remain a secret very long. Rockets are noisy, flashy things that can
      be detected exceedingly easily. Various interested parties check up
      on these things, not least because there are less than a dozen
      unassigned GEO slots left, and nobody is going to stand idly by while
      somebody pirates one.

      Coming down to earth (if you'll pardon the expression), an 800 number
      still has to be assigned to a given phone line, even if the fax
      machine you want to use is installed in a computer. In any case, an
      800 number is definitely not "non-area-specific," as Canadians and
      other non-US residents know all too well. A cell phone is not
      untraceable: as soon as it is turned on in a service area the position
      is known to within a few miles, and, in urban areas, usually much
      closer than that.

      In these highly wired days it is odd that anyone who can track down an
      email address for a non-acquaintance would be so lax as to endanger a
      close friend by using an identifiable email account to send a highly
      dangerous message. Even without getting into anonymous remailers,
      surely such a person would know about the various Web based free email
      services, which allow anyone to create an essentially untraceable
      account within seconds.

      But when they really want to hold secure communications, they turn to
      instant messaging (IM). This is really laughable. First of all,
      while journalists are now starting to work fairly heavily with the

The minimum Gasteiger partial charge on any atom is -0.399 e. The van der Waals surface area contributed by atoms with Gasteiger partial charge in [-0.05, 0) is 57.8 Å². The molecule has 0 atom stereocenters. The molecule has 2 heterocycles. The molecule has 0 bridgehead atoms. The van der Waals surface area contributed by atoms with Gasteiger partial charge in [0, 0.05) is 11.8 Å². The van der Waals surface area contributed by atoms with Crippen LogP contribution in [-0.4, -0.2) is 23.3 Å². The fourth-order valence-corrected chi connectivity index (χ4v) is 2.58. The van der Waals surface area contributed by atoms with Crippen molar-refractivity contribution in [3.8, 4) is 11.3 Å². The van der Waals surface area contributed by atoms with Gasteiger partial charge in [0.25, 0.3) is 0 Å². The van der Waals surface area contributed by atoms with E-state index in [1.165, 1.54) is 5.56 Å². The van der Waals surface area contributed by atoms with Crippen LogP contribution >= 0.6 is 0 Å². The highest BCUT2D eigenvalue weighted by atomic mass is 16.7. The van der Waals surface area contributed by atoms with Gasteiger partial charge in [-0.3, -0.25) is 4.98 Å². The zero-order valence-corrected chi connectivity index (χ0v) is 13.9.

Internet and while some will undoubtedly have greater skills in this
      area than others, it simply isn't true that every large news
      organization has a "hacker" on staff, particularly the mythical system
      breakers who are supposed to be able to break into bank and credit
      card databases at will. In addition, being able to crack a system is
      no indication that you can secure one. As Gene Spafford points out,
      being able to pour sugar into a gas tank teaches you nothing about
      auto mechanics. Mostly, though, instant messaging just isn't very
      reliable. Email is asynchronous, and generally gets to the recipient
      eventually. IM requires both parties to be online, with clients
      active, at the same time--and on the same system. This is one of the
      reasons that most "by the hour" computer rental places wouldn't have
      IM installed. The other reason is that instant messaging systems are
      notoriously insecure. One popular IM system has had password, trojan,
      and other security problems in a never ending stream ever since it
      started. Another major player has deliberately opened buffer overflow
      holes in its own client program--apparently in an attempt to avoid
      compatibility with other systems. Using IM for secure communications
      makes about as much sense as posting your confidential messages on
      random billboards.

      The final "get the baddies to incriminate themselves" denouement lacks
      some detail. However, it makes up for many of the prior mistakes by
      being creative, effective, using technology well, and being
      technically correct.

      copyright Robert M. Slade, 2001 BKGIDEON.RVW 20010105

      ====================== (quote inserted randomly by Pegasus Mailer)
      rslade@... rslade@... slade@... p1@...
      My mind not only wanders, sometimes it leaves completely.